Feb 14, 2020 - Politics & Policy

Facebook says political candidates can use paid memes

Photo: Chesnot/Getty Images

Facebook said Friday that political candidates, campaigns and groups can use paid branded content across its platforms, a clarification prompted by a move from Michael Bloomberg's campaign to pay top Instagram influencers to post memes on its behalf.

The big picture: Its policy didn't explicitly state that it was OK for candidates to use branded content posts, but after hearing from various campaigns about the issue, Facebook moved to clarify its stance.

  • Branded content is a tricky area to define and regulate because it is more obscure about being an advertisement by design. The Federal Trade Commission released native content guidelines years ago, but their enforcement was difficult.
  • Recently, the FTC has cracked down more on influencers that haven't disclosed paid promotions, but there have been few examples of promotions for political purposes that were evaluated by the FTC or the Federal Election Commission, which also sets rules and boundaries for campaign expenditures.

Be smart: Branded content is different than advertising in that Facebook does not receive any money from branded content — and there are no ways to target branded content posts.

  • However, that ambiguity makes it harder for users sometime to understand what's a paid promotion and what's not.

The state of play: Facebook has agreed that branded content should be allowed to be used by candidates, as long as the candidates are authorized and the creators disclose paid partnerships through branded content tools, according to a spokesperson.

  • Facebook previously prohibited political candidates and campaigns from running branded content by default because it wanted to avoid any risk that such actions could be viewed as accounts giving monetary contributions to campaigns.
  • It's tweaking its approach now — only in the U.S. — because it believes that this is no longer a concern, given that it doesn’t provide payments as a feature of its branded content tools. 

Yes, but: If a campaign were to buy ads to boost its branded content, then it would be subject to Facebook's advertising policies. That paid promotion would then need to be included in Facebook public, searchable political ad library for seven years.

Go deeper

Exclusive: Facebook weighs in on Bloomberg's social media tactics

Photo: Spencer Platt/Getty Images

Facebook says that paid political campaign staffers are allowed to post content supporting the candidate they work for, so long as those employees "make an effort" to disclose their ties to the campaign.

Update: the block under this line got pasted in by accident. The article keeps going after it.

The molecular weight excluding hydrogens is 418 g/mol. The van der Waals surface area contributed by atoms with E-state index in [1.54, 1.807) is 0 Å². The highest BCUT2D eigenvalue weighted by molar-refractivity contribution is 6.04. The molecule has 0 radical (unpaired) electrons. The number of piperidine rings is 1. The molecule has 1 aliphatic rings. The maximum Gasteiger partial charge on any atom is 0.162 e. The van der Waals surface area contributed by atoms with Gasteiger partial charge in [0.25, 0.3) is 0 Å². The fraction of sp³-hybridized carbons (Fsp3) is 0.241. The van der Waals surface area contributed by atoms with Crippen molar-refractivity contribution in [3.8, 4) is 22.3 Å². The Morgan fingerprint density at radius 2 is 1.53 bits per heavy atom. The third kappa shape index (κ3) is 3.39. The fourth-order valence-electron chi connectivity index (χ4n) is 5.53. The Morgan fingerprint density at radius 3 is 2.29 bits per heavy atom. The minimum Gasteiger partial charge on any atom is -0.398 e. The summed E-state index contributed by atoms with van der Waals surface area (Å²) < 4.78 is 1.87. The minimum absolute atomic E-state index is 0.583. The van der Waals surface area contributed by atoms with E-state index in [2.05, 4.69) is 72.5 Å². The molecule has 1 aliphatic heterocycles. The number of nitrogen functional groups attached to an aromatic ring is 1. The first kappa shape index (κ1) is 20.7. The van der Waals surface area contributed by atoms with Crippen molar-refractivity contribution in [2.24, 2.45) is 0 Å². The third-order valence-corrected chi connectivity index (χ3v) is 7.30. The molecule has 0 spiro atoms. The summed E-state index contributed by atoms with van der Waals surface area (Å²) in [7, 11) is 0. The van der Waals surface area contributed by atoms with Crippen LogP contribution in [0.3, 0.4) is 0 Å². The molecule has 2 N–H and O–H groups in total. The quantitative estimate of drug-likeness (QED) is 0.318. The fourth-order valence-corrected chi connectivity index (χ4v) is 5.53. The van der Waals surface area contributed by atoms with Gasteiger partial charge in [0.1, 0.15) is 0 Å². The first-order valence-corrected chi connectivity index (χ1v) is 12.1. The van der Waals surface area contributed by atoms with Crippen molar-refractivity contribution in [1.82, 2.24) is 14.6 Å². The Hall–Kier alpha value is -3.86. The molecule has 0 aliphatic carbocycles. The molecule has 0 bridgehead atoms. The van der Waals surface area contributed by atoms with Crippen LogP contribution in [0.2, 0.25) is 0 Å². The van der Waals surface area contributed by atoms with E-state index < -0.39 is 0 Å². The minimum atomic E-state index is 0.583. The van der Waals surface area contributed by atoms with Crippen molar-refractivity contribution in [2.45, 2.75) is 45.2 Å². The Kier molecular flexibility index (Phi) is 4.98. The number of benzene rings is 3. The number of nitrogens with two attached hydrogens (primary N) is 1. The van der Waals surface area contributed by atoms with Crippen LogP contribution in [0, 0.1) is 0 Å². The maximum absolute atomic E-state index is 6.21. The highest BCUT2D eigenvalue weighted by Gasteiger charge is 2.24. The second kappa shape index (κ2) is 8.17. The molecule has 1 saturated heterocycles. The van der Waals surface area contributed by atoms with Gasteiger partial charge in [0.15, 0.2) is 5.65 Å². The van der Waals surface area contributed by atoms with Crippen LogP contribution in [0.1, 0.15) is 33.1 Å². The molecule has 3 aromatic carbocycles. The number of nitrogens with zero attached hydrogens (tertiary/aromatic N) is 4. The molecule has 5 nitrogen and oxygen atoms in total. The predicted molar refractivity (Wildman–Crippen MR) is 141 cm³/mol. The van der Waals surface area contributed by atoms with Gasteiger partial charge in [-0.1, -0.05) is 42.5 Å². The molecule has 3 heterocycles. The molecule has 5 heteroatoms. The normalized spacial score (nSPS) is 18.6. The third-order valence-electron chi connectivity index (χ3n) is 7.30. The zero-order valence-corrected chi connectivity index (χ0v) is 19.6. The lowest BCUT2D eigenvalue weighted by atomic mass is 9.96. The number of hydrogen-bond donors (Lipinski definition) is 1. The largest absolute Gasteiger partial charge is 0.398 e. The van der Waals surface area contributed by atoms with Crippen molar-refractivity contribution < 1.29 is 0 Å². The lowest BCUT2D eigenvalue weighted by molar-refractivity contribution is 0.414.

Yes, but: Facebook will not take down content posted by a campaign staffer that endorses a candidate they work for if they do not disclose the relationship, a spokesperson tells Axios. That's because there's no clear guidance from regulators about whether or not this type of paid relationship violates campaign finance rules.

WSJ: Bloomberg pays Californians to support him on social media

Photo: Brett Carlsen/Getty Images

Michael Bloomberg's presidential campaign is paying hundreds of Californians to regularly post endorsements about the billionaire on their personal social media accounts and send positive text messages to friends about the candidate on a regular basis, the Wall Street Journal reports.

Why it matters: The effort, which could cost millions of dollars, comes just weeks before California's March 3 primary and is one more tactic in the campaign's broader social media strategy, which includes paying meme influencers on Instagram.

Europe nixes Facebook's plea for friendly rules

Illustration: Aïda Amer/Axios

Facebook is doubling down on its big pitch to lawmakers across the globe: regulate us.

Yes, but: Key regulators aren't buying it. Hours after Facebook CEO Mark Zuckerberg met with lawmakers in Europe to discuss the company's new proposals for regulation, a French commissioner overseeing the EU's data strategy rejected the plan, saying "It’s not enough. It’s too slow, it’s too low in terms of responsibility and regulation."